President Barack Obama had barely been in power for a year when we finally got to take our trip, many years in the planning, to Cuba.
Curious about what remained of the Jewish community in this tiny island-nation, on one of our first days in Havana, my husband and I found ourselves wandering into Synagoga Beth Shalom, the Conservative congregation located just a few blocks from the family-run bed-and-breakfast where we were staying in the Vedado neighborhood. We knew that Beit Shalom also served as the main cultural center for Cuba’s tiny Jewish community, estimated at about 1,500 and mostly based in this capital city.
The only person on the premises that morning was a tiny old man, who introduced himself as the gabbai, or warden, of the synagogue. What immediately struck us was not his genuine – and to us, surprising – friendliness to English-speaking tourists with American accents, but the political campaign button pinned to his lapel: “Obama/Biden” it read.
He spoke no English, and we spoke no Spanish, but somehow we managed to communicate in broken Yiddish. “Obama Biden”? We asked incredulously, pointing at the button. “Obama iz de schvartze moshiach,” he responded, gallantly anointing the leader of the free world – and the arch enemy of Cuba by definition, at least in those days – “the black messiah.”
Five years down the road, those words now seem oddly prophetic, given last week’s surprise announcement about the normalization of ties between the United States and Cuba after more than 50 years of stalemate.
It wasn’t planned, but we ended up spending quite a bit of time on that trip with members of the tiny, yet fascinating Jewish community of Havana. Our friendly gabbai tipped us off that if we came back to the synagogue that evening, we’d be able to watch or, if we preferred, even participate in the weekly Israeli dance class. Without giving it much thought, we put on hold whatever else we had planned for that evening and did just that.
About two dozen young Cubans gathered in the building’s all-purpose room for the weekly class, most of them in their early and mid-twenties. Not all, as we were to discover afterward, were Jewish, and those who weren’t explained that they had been turned onto Israeli dancing by their Jewish partners. (Some of the best dancers on the floor, we noticed, belonged to that group.)
My husband naively thought he might show the natives a thing or two about Israeli dance moves. How wrong he was, he quickly learned as the instructor pressed the “play” button on her old-fashioned tape recorder and the crowd jumped to its feet, leaving him in the dust.
Quite a few of the participants, we found out, had already visited Israel on Taglit-Birthright, and those who hadn’t yet were planning to go. As a gesture to this tiny religious community, Fidel Castro, and later his brother Raul, had granted permission for young Cubans Jews to travel to Israel on the free, 10-day trips offered by the program. Since there are no direct flights from Cuba to Israel, and since they can’t fly to Israel from the United States, Birthright participants from Cuba typically join groups in Canada and fly together with them.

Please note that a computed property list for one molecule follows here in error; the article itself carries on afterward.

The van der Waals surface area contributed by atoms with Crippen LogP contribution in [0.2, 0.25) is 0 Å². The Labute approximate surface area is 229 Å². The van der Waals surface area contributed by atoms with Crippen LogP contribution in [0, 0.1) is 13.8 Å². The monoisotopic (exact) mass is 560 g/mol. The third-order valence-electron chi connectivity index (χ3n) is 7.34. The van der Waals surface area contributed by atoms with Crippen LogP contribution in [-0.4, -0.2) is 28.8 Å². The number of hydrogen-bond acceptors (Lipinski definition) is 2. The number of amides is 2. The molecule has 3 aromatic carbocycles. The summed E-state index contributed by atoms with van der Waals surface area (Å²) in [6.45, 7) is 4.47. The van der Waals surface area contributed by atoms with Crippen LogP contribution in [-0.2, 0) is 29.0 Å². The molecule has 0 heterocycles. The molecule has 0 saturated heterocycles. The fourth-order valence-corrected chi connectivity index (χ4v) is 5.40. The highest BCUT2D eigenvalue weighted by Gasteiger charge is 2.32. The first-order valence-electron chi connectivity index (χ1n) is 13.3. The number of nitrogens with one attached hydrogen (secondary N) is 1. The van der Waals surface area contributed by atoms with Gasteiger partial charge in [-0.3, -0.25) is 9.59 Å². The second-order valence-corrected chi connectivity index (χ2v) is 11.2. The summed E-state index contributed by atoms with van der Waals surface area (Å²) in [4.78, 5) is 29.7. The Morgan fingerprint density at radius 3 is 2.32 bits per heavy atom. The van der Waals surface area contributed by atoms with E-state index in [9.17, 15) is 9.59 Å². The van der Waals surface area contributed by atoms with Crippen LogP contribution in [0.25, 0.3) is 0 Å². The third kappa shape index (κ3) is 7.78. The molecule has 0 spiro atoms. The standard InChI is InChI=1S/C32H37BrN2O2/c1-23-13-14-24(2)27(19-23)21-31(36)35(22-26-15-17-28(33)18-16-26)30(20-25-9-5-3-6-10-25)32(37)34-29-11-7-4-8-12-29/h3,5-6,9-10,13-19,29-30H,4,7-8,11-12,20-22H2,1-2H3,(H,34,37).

All these Israeli dance class participants spoke fluent English – something that was not common among other Cubans we had encountered – and even a smattering of words in Hebrew. One young man with a beautiful voice even agreed to sing us a popular song in Hebrew. Quite a few said they had siblings who had already moved to Israel, and most seemed to agree that Tel Aviv was a better place to live, from their perspective at least, than Jerusalem.
We met many of them again that Friday evening in synagogue for Kabbalat Shabbat services, after which we joined them for a traditional meal, featuring challah and roast chicken, in the same all-purpose room. This time, we were not alone and had to share our new Cuban friends with a delegation from the Los Angeles Jewish Federation visiting Cuba on a special humanitarian mission that allowed them to contravene the ban on travel to the country.
The Jewish community of Havana was doing some serious soul-searching in those days because the rabbi who had been serving them for several years up until then, an Argentinean by birth, was about to leave. The question that preoccupied them was not who should replace him but whether he should be replaced at all On a more fundamental level, they were asking themselves whether there was any point in sustaining a Jewish community in Cuba just for the purpose of having one, now that the old-timers were dying out and young Jews had the opportunity to leave.
But that was way before last week’s dramatic announcement, which is sure to affect the future of the Jewish community there, as it is every other aspect of life in this last Communist stronghold. One thing seems clear, though: If and when Obama comes, he’ll receive a hero’s welcome from them.
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